Young alumni head to new companies in cities in need of an economic boost
Clockwise from top: Wesley Verne ’13, at ZeroFOX in Baltimore; Eleanor Meegoda ’12, at Detroit Venture Partners; Ben Goldstein ’13, at Betaspring in Providence, R.I.
Clockwise from top: Wesley Verne ’13, at ZeroFOX in Baltimore; Eleanor Meegoda ’12, at Detroit Venture Partners; Ben Goldstein ’13, at Betaspring in Providence, R.I.
Courtesy Wesley Verne ’13; Michael Lax Photography (Meegoda);Stephanie Caress (Goldstein)

Venture for America (VFA) doesn’t offer jobs with the highest pay or in the most glamorous cities, but for Eleanor Meegoda ’12, Wesley Verne ’13, and Ben Goldstein ’13, that didn’t matter. Modeled after Teach for America, VFA pairs recent college graduates with startups for two-year fellowships in cities in need of an economic boost. The three began their fellowships last August.

While some recent alumni make close to six figures, the roughly 100 VFA fellows earn between $32,000 and $40,000 per year. The three were lured by the organization’s goal of providing entrepreneurial experience while helping grow startups.

Along with training future business leaders, VFA seeks to funnel talented young people into cities that don’t usually attract recent college graduates to stimulate their economies — the “perfect marriage” between benefiting local communities and providing business experience, says Goldstein, who works in Providence, R.I., at Betaspring, a company that helps budding entrepreneurs start their businesses. Through helping startups grow and training fellows who might form their own companies, the organization aims to create 100,000 jobs by 2025.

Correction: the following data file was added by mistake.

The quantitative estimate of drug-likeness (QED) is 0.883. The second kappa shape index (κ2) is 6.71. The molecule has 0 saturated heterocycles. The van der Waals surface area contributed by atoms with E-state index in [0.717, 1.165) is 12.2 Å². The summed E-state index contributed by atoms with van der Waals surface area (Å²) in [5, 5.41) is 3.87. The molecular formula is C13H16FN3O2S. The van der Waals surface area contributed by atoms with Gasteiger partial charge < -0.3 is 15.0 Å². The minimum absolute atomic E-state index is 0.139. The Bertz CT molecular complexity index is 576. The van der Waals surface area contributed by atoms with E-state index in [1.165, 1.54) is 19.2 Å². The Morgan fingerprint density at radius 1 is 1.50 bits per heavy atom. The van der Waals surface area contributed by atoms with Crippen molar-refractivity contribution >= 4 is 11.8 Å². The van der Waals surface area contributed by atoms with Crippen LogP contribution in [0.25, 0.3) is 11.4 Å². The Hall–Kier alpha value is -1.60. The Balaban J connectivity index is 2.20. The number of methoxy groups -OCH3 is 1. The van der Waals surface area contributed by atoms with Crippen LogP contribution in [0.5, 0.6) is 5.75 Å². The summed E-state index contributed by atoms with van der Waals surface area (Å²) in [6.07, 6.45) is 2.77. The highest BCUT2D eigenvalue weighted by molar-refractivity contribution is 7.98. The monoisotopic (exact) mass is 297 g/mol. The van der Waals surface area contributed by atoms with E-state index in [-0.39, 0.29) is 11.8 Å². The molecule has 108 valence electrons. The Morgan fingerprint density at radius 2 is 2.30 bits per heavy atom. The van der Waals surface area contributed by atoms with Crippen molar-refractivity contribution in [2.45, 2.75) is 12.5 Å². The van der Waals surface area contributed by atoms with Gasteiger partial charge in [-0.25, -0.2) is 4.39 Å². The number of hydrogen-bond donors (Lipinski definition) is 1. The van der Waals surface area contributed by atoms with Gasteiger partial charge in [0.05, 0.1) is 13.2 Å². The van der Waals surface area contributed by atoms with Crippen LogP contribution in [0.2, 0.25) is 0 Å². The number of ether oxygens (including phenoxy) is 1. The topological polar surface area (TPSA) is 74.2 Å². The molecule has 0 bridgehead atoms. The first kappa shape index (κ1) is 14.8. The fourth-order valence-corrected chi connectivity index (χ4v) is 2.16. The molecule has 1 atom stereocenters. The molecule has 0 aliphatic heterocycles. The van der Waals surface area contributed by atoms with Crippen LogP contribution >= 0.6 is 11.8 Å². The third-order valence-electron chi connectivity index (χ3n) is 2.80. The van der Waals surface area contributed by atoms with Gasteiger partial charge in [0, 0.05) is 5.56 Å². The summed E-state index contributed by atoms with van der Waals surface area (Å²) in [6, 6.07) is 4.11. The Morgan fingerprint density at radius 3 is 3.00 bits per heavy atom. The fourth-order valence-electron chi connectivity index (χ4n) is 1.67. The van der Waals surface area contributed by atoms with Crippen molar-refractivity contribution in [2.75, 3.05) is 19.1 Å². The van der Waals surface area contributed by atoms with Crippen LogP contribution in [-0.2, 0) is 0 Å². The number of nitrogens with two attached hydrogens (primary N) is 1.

Though none of the three is sure of their plans after their VFA fellowships, all are interested in starting their own businesses. “I hope to learn a lot more about the execution problems that happen when you’re a startup,” says Meegoda, whose fellowship brought her to Detroit Venture Partners, a venture-capital firm.

As an undergraduate, Verne and fellow students in Engineering Projects in Community Service, a Princeton course, won a $90,000 Environmental Protection Agency grant to develop “Power in a Box,” their wind- and solar-powered replacement for diesel generators. Through VFA, he hopes to gain experience needed to market the technology. He is working at ZeroFOX, a cybersecurity startup in Baltimore.

“Ultimately, I think [VFA] benefits the entire country,” says Dan Rosenthal ’96, who sits on the board of directors.